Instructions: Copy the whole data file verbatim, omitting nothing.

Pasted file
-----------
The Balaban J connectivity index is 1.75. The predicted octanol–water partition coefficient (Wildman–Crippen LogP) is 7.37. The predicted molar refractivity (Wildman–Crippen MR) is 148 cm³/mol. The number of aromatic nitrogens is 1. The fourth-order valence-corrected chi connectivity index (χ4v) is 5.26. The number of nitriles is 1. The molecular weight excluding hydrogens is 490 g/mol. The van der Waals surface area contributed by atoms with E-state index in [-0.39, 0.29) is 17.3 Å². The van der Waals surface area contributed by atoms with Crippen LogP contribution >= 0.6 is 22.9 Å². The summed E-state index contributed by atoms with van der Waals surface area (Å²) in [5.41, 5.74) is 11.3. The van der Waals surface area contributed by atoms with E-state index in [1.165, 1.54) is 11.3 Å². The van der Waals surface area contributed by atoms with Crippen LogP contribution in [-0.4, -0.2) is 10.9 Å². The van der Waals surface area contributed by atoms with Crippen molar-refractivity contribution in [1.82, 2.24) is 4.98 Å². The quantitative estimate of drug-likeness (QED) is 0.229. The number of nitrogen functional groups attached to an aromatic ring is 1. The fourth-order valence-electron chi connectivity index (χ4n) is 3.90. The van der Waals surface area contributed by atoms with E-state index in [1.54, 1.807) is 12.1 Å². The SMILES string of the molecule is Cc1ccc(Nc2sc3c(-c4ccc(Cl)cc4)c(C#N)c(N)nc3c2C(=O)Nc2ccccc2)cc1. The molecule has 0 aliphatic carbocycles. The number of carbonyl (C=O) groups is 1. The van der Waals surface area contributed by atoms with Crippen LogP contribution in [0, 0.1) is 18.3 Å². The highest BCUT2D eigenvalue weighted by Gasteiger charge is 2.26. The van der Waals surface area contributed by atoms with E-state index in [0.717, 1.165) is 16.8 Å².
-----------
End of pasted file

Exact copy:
The Balaban J connectivity index is 1.75. The predicted octanol–water partition coefficient (Wildman–Crippen LogP) is 7.37. The predicted molar refractivity (Wildman–Crippen MR) is 148 cm³/mol. The number of aromatic nitrogens is 1. The fourth-order valence-corrected chi connectivity index (χ4v) is 5.26. The number of nitriles is 1. The molecular weight excluding hydrogens is 490 g/mol. The van der Waals surface area contributed by atoms with E-state index in [-0.39, 0.29) is 17.3 Å². The van der Waals surface area contributed by atoms with Crippen LogP contribution >= 0.6 is 22.9 Å². The summed E-state index contributed by atoms with van der Waals surface area (Å²) in [5.41, 5.74) is 11.3. The van der Waals surface area contributed by atoms with E-state index in [1.165, 1.54) is 11.3 Å². The van der Waals surface area contributed by atoms with Crippen LogP contribution in [-0.4, -0.2) is 10.9 Å². The van der Waals surface area contributed by atoms with Crippen molar-refractivity contribution in [1.82, 2.24) is 4.98 Å². The quantitative estimate of drug-likeness (QED) is 0.229. The number of nitrogen functional groups attached to an aromatic ring is 1. The fourth-order valence-electron chi connectivity index (χ4n) is 3.90. The van der Waals surface area contributed by atoms with E-state index in [1.54, 1.807) is 12.1 Å². The SMILES string of the molecule is Cc1ccc(Nc2sc3c(-c4ccc(Cl)cc4)c(C#N)c(N)nc3c2C(=O)Nc2ccccc2)cc1. The molecule has 0 aliphatic carbocycles. The number of carbonyl (C=O) groups is 1. The van der Waals surface area contributed by atoms with Crippen LogP contribution in [0, 0.1) is 18.3 Å². The highest BCUT2D eigenvalue weighted by Gasteiger charge is 2.26. The van der Waals surface area contributed by atoms with E-state index in [0.717, 1.165) is 16.8 Å².